Igniting Our Values
Igniting Our Values

March 12, Thursday

Service of Faith and the Promotion of Justice

We’re fortunate to have two reflections today. Our first contributor, Joy Dinaro, the director of social ministries at Immaculate Conception Church in downtown Albuquerque, takes a deeply personal approach to our Ignatian value.

Our second contributor, Carlos Aedo, the director of Hispanic ministry of The Jesuit Collaborative, notes the passage of an entire generation since GC 32 and challenges us to take a critical look at the Jesuit mission’s progress.

T. Schmalz

Scripture Readings

Sunday Readings - Week 3

EX 20:1-17
1 COR 1:22-25
JN 2:13-25



A procedural note: our reflections and prayers will refer to the Sunday readings for the week, not the daily readings.

Daily Reflection

Full Circle
by Joy E.C. Dinaro

God has led me back to where I started, to a place where I never thought I would be. My journey began at a Jesuit liberal arts college when I was 18, and now, 18 years later, I am blessed with being the director of social ministries at a Jesuit parish in downtown Albuquerque. This is not at all where I expected to end up, but I am so grateful to be here!

I did a lot of service work in high school, but I consider my journey of ministry to have begun at College of the Holy Cross, where we were encouraged from day one to be “men and women for others.” I joined the school’s Pax Christi chapter in my freshman year and remained active until I graduated. I found that, within a supportive community, I could do things far beyond my comfort zone, including asking my fellow students to sign petitions and participating in protests in downtown Worcester and at the School of the Americas. Between Holy Cross and beginning my current position at Immaculate Conception Church in Albuquerque, I served in a variety of settings that shaped who I am and how I approach social justice ministry today.

If I had not begun my journey of ministry grounded in the Holy Cross Pax Christi community and had I not had the opportunity to pray spontaneously with patients in a hospital setting or been asked to lead an Ignatian retreat with men in prison, I would not be able to face the challenge of promoting justice in a parish context in the same way that I am able to today. Because the journey has brought me to where I am, I rejoice, as the psalmist does, in God’s wisdom. I am so grateful that God has led me full circle, back to focusing on the service of justice in the light of my Catholic faith.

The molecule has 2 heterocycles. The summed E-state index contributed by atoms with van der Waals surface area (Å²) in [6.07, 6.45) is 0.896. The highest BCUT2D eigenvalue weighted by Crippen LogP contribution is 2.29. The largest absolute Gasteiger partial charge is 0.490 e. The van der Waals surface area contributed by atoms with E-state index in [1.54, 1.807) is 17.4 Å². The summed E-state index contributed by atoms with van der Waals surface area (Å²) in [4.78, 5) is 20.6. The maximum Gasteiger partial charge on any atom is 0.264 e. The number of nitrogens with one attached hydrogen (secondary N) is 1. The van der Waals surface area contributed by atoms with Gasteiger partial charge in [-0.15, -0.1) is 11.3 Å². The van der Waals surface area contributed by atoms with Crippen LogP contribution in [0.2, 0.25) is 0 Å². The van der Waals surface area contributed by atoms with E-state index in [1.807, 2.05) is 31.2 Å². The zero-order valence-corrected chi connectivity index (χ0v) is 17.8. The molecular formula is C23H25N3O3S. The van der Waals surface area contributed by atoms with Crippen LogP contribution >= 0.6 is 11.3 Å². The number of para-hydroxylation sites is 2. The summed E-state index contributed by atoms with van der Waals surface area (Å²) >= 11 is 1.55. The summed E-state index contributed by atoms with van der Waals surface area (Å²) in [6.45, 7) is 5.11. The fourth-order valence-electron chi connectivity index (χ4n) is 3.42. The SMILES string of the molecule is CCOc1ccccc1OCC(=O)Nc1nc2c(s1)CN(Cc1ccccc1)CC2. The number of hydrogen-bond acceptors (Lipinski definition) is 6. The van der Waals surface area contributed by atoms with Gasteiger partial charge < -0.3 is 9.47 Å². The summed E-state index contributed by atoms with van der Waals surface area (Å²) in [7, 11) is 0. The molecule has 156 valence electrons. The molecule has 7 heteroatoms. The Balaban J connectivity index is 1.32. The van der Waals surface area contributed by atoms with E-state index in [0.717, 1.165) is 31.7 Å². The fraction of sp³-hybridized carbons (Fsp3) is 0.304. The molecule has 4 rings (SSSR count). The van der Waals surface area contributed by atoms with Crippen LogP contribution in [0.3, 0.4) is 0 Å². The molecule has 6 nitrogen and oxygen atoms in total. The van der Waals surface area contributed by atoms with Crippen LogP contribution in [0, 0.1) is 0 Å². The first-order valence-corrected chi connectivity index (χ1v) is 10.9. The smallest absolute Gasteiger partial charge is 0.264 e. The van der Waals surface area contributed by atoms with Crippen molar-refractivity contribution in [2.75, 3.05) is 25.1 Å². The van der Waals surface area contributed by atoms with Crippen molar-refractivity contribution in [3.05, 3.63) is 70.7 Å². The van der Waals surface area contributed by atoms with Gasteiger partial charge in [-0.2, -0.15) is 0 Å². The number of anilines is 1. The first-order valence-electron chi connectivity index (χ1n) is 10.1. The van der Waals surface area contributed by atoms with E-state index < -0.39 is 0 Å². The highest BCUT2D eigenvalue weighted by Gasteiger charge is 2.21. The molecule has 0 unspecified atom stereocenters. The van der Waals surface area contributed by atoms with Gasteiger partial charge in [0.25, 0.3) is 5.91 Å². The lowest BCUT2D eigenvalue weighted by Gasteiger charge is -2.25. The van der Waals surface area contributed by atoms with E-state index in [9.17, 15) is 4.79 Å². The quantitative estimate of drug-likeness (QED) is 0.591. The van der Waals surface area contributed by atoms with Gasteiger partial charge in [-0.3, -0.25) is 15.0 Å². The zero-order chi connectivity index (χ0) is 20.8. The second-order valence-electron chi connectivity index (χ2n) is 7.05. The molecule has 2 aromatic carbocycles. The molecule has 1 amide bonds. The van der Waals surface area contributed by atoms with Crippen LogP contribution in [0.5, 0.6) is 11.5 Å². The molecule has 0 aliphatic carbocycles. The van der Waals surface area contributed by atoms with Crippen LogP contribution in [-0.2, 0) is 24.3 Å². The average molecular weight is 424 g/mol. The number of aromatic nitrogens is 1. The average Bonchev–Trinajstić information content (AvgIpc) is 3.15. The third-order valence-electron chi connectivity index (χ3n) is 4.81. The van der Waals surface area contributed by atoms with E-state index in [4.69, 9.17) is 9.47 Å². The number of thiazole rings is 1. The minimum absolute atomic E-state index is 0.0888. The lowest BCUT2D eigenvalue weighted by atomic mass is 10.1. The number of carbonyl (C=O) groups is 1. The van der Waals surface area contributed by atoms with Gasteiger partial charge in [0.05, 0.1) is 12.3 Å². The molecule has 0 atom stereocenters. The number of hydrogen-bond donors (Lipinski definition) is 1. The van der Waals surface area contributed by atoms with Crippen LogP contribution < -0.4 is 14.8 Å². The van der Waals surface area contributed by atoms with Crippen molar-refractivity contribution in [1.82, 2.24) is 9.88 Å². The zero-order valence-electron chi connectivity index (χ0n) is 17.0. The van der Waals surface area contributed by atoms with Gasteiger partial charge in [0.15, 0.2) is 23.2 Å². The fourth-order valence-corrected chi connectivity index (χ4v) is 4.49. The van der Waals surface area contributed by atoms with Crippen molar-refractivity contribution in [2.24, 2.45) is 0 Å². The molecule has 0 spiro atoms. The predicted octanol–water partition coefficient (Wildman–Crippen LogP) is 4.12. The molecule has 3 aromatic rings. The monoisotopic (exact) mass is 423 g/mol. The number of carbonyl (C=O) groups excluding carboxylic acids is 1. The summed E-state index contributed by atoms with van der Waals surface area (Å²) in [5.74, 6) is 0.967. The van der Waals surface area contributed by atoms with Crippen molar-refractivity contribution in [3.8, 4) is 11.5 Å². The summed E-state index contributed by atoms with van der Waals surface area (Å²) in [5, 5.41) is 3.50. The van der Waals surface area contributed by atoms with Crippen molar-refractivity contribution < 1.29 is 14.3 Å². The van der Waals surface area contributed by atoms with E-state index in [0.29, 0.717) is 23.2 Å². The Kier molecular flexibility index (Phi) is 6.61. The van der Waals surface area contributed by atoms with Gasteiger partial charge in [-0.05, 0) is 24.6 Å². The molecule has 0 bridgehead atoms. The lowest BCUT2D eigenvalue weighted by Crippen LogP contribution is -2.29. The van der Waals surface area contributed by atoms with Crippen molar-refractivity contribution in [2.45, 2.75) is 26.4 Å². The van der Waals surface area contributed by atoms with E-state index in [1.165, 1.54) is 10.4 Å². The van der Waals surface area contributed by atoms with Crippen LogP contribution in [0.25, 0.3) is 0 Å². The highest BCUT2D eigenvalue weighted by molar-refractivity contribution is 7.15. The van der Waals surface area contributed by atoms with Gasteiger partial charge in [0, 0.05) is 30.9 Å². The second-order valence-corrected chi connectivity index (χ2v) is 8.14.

Círculo completo
Por: Joy E. C. Dinaro

Dios me ha llevado de vuelta al comienzo, a un lugar que nunca pensé que volvería. Mi viaje comenzó en un Colegio de artes liberales Jesuita, cuando tenía 18 años, y ahora, 18 años más tarde, tengo la bendición de ser directora de ministerios sociales en la parroquia Jesuita, en el centro de la ciudad de Albuquerque. Esto no es, en absoluto, donde yo pensé que terminaría, ¡pero estoy tan agradecida de estar aquí!

Hice mucho trabajo de servicio en el Colegio Secundario, pero considero que mi camino de ministerio comenzó en el College of The Holy Cross, donde fuimos alentados desde el primer día, a ser “hombres y mujeres para otros.” Formé parte del capítulo Pax Christi del colegio, comenzando el primer año y me mantuve activa hasta mi graduación. Llegué a la conclusión de que contando con el apoyo de la comunidad, podría hacer cosas mucho más allá de mi zona de confort, incluyendo pedir a mis compañeros de estudios firmar peticiones y participar en manifestaciones en el centro de la ciudad deWorcester y en la Escuela de las Américas. Entre Holy Cross y el comienzo de mi cargo actual, en la Iglesia de la Inmaculada Concepción, en Albuquerque, serví en una variedad de circunstancias que moldearon quién soy y como enfoco hoy, el ministerio de la justicia social.

Si no hubiese comenzado mi camino de ministerio bien fundado en la comunidad de Pax Christi en Holy Cross, no hubiera tenido la oportunidad de rezar espontáneamente con pacientes en un hospital, o haber sido a quien pidieron que condujera un retiro Ignaciano con hombres en la prisión, no podría enfrentar el desafío de promover la justicia en el contexto de la parroquia de la misma manera que soy capaz de hacerlo hoy. Porque el camino me ha conducido donde estoy, me alegro, como el salmista se regocija en la sabiduría de Dios. Estoy muy agradecida a Dios por haberme guiado hasta completar el círculo, vuelta a enfocarme en el Servicio de la Justicia a la luz de mi fe católica.

Joy Dinaro is a suburban Boston native who has lived in Albuquerque, New Mexico, for over four years. Joy and her husband Enzo got married in 2013, are expecting their first child in April 2015, and have two puppy brothers named Duke and Reed! Joy loves the Red Sox, reading and the ocean. Joy is grateful every day for her ministry as director of social ministries at Immaculate Conception Church, the Jesuit parish in downtown Albuquerque.

Forty Years and Forty Days
by Carlos Aedo

Forty years ago, when gathered at their 32nd General Congregation, the Jesuits proclaimed that service of faith and the promotion of justice are two facets of the same mission.